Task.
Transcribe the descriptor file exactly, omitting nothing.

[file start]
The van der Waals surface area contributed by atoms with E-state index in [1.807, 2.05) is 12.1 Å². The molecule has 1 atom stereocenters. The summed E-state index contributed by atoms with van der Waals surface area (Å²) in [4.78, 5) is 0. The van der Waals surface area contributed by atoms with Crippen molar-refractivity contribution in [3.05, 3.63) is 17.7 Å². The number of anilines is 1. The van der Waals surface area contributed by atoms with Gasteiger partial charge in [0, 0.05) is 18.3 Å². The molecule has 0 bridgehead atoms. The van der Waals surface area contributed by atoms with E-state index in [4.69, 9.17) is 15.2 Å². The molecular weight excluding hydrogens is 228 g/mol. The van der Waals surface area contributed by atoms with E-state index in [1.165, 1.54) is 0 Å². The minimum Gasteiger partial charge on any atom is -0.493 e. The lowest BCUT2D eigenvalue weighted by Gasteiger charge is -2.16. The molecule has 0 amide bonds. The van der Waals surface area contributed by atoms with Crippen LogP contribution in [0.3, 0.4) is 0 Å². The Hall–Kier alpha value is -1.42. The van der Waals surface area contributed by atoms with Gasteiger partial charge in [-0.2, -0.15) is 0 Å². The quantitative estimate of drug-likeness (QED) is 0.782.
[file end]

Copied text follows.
The van der Waals surface area contributed by atoms with E-state index in [1.807, 2.05) is 12.1 Å². The molecule has 1 atom stereocenters. The summed E-state index contributed by atoms with van der Waals surface area (Å²) in [4.78, 5) is 0. The van der Waals surface area contributed by atoms with Crippen molar-refractivity contribution in [3.05, 3.63) is 17.7 Å². The number of anilines is 1. The van der Waals surface area contributed by atoms with Gasteiger partial charge in [0, 0.05) is 18.3 Å². The molecule has 0 bridgehead atoms. The van der Waals surface area contributed by atoms with E-state index in [4.69, 9.17) is 15.2 Å². The molecular weight excluding hydrogens is 228 g/mol. The van der Waals surface area contributed by atoms with E-state index in [1.165, 1.54) is 0 Å². The minimum Gasteiger partial charge on any atom is -0.493 e. The lowest BCUT2D eigenvalue weighted by Gasteiger charge is -2.16. The molecule has 0 amide bonds. The van der Waals surface area contributed by atoms with Crippen LogP contribution in [0.3, 0.4) is 0 Å². The Hall–Kier alpha value is -1.42. The van der Waals surface area contributed by atoms with Gasteiger partial charge in [-0.2, -0.15) is 0 Å². The quantitative estimate of drug-likeness (QED) is 0.782.